Hamlin’s 33rd career victory tied him with two individuals – Fireball Roberts at No. 23 on the all-time NASCAR win list and Tony Stewart at No. 2 on the JGR win list. Stewart won a pair of Cup titles as well before departing; Hamlin is still seeking his first.

That Hamlin already has two victories says as much about crew chief Chris Gabehart, who replaced Mike Wheeler on top of the pit box for the No. 11 team this season, as it does Hamlin. Gabehart won nine times in the Xfinity Series with drivers Hamlin, Erik Jones and Ryan Preece.

The fifth-place finish for Jimmie Johnson Sunday was his first top-five since last year’s Coca-Cola 600 at Charlotte Motor Speedway in May. The seven-time series champion started on the pole and led 60 laps.

Kyle Busch didn’t complete the weekend sweep but the JGR racer did win two of three, capturing Friday night’s Gander Outdoors Truck Series race and Saturday’s NASCAR Xfinity Series race. It was his 95th Xfinity Series win and 55th in the Truck series.

NASCAR teams head to Bristol Motor Speedway this weekend for Saturday’s Alsco 300 Xfinity Series race and Sunday’s Food City 500. The rules package will be the same as that used at Martinsville two weeks ago – 750 horsepower and no aero ducts on the front of the cars.

Only seven active drivers – Kyle and Kurt Busch, Keselowski, Johnson, Logano, Harvick and Hamlin – have won one or more Cup races at BMS. That’s from a list of 22 current competitors with one or more wins in the series.

Kyle Busch has won two of the last three at BMS while Kyle Larson finished second in both Cup races last season. Larson also led 200 laps in the spring race.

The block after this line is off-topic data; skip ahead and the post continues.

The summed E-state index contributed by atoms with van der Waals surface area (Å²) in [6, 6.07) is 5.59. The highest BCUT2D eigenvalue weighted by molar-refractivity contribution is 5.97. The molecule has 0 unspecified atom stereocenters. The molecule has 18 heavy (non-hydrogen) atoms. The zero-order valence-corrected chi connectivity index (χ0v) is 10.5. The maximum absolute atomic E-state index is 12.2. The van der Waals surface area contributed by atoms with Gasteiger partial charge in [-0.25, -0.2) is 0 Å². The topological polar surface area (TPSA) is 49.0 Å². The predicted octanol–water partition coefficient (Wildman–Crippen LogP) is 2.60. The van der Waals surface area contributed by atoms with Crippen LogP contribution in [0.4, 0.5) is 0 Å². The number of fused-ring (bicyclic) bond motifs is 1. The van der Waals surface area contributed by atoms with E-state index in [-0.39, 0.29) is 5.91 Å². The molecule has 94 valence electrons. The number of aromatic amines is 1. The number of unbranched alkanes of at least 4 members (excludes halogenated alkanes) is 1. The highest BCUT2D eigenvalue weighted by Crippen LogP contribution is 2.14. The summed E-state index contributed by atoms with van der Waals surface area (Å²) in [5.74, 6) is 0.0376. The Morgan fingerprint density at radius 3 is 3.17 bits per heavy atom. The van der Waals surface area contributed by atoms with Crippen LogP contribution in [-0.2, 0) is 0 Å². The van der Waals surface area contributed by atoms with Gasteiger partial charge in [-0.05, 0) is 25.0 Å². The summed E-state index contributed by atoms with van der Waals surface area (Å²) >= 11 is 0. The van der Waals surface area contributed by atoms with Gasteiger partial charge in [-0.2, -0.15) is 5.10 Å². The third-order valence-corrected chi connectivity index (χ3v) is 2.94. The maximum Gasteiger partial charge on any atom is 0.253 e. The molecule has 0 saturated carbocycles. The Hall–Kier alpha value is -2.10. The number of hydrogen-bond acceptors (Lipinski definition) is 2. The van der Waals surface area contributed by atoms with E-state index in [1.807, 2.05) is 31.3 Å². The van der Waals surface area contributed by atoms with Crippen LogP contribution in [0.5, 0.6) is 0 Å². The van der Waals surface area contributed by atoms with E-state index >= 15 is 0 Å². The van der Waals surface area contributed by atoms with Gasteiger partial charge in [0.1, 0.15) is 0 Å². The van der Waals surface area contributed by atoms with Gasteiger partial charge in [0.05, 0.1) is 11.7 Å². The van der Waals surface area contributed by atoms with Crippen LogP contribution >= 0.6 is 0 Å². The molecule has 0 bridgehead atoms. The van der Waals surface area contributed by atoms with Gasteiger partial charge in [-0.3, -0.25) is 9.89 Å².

Kulwicki among four killed in crash

Thursday, April 1, 1993 – Defending NASCAR Cup Series champion Alan Kulwicki was one of four persons aboard a private plane that crashed while en route to Tri-Cities Airport in Blountville, Tenn. There were no survivors. Others aboard the Merlin twin-engine plane were pilot Charlie Campbell; Mark Brooks, son of Hooters of America CEO Robert Brooks; and Dan Duncan, director of sports marketing for the Hooters restaurant chain.

Kulwicki’s No. 7 NASCAR Cup team was sponsored by Hooters and the group had departed Knoxville earlier that evening after Kulwicki wrapped up a sponsor appearance. They were traveling to Bristol for the upcoming weekend’s Food City 500 at Bristol Motor Speedway.

According to the National Transportation Safety Board investigation, probably cause of the fatal crash was failure of the pilot to follow proper procedures for icing conditions.

Kulwicki had five wins in 208 career starts in the Cup Series. He was inducted into the NASCAR Hall of Fame in 2019.

Johncock ‘wins’ Atlanta pole

Saturday, March 31, 1973 – Gordon Johncock is awarded the pole for the Atlanta 500 after rain washes out qualifying for the third consecutive day. The Michigan native, piloting the No. 28 Chevrolet for owner Hoss Ellington, had posted the fastest speed on Friday in qualifying before rain forced officials to postpone the remainder of the round.

The determination of the starting lineup drew the ire of many competitors as two different “systems” were employed to fill out the 40-car grid. The names of 17 drivers, determined by NASCAR officials to have the fastest cars, were placed in a hat and drawn individually to set positions 1-17. The remaining drivers’ names were then placed in a hat and drawn to fill positions 18-40.

It was the only pole of Johncock’s NASCAR career, but it isn’t listed as official because time trials were never completed. Johncock, one of several open-wheel racers to also run a limited schedule in NASCAR, made 21 starts in NASCAR’s premier series with a best finish of fourth twice (the Charlotte fall race and July race at Daytona).

Johncock finished 11th at Atlanta. He would go on to win the Indianapolis 500 twice, in 1973 and ’82, and was the USAC series champion in ’76.

NASCAR King dines with King of Jordan

Tuesday, March 30, 1976 – Richard Petty, a six-time champion in NASCAR’s premier series, attended a State dinner at the White House where he dined with King Hussein of Jordan as well as President Gerald Ford.

“Richard was getting real hungry and had to go to the White House to get a little bit to eat off the government,” Lee Petty, Richard’s father, told the media.